Poor scheduling: Too many backup jobs scheduled to run concurrently at a given time while the system is practically idle at other times. A poorly planned sequence for administrative jobs can also cause issues. For example, a backup server's database or catalog backup should typically take place once client backups and duplication tasks have completed. This is so the latest state information is captured and sent off-site.
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Original sent off-site: Many organizations are tempted to cut corners due to time or budgetary constrains by skipping the backup data duplication process. Instead, they choose to send the original backup copy off-site. This situation can become serious in the event of an emergency restore of even worse when the only copy is lost to tape media failure.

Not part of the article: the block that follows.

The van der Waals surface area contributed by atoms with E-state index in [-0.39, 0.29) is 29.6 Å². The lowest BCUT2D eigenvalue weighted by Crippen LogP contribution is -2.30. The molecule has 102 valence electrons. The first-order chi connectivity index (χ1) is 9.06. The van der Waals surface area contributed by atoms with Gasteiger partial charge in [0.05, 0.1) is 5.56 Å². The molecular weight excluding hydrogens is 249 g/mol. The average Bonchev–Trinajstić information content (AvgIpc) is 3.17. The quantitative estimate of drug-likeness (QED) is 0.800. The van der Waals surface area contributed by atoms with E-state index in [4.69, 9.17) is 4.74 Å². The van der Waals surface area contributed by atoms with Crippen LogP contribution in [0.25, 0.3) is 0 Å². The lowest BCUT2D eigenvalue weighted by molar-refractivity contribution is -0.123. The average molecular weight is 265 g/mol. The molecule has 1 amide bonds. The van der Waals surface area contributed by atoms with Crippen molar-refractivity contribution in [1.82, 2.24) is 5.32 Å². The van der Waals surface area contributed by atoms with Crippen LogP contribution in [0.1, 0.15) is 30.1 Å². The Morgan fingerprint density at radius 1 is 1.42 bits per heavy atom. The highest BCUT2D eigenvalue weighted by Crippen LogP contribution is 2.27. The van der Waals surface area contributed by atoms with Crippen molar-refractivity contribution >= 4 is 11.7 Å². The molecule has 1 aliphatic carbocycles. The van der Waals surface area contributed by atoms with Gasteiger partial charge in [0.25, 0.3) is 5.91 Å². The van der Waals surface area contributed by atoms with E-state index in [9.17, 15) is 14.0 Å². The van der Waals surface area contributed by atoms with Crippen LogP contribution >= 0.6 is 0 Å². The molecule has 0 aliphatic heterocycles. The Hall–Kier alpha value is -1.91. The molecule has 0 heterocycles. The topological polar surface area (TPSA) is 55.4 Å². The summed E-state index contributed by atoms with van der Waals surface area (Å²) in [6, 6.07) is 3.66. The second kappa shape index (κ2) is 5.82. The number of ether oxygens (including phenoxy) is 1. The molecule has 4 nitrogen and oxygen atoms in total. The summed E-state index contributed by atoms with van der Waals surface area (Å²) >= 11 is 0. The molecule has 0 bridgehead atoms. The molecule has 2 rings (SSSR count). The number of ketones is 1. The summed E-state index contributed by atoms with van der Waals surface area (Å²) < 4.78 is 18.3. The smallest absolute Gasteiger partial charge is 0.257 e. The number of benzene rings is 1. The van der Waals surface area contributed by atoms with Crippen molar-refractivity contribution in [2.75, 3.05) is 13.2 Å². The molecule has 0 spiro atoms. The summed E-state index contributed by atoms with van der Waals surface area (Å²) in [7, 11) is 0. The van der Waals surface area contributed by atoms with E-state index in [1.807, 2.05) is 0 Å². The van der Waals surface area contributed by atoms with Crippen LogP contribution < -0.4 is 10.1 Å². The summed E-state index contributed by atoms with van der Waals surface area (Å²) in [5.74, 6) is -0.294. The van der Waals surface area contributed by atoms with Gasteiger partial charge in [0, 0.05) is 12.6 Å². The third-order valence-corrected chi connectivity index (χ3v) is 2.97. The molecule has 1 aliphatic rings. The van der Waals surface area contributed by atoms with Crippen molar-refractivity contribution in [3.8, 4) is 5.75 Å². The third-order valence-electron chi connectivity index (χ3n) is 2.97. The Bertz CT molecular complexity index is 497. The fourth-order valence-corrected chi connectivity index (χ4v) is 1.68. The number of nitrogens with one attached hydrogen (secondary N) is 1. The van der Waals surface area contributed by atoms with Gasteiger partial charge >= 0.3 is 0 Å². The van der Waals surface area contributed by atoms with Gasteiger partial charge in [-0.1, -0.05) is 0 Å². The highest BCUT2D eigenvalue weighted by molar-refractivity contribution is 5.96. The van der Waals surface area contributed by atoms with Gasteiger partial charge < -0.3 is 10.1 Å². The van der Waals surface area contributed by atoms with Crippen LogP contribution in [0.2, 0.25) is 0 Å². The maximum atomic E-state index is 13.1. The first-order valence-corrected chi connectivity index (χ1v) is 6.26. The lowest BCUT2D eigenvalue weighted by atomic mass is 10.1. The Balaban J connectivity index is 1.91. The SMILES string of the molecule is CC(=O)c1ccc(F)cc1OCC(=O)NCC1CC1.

Unjustified retention: This one is not so much a configuration mistake but rather, the inability to gather the right information to properly configure a backup solution. Many (if not most) organizations do not have clearly defined backup data retention policies. Too often, people are tempted to keep backup data longer than required and sometimes indefinitely by fear of making a wrong call. Recent legislation changes are making this situation even worse. This situation can quickly make a properly sized backup solution appear undersized and inadequate.
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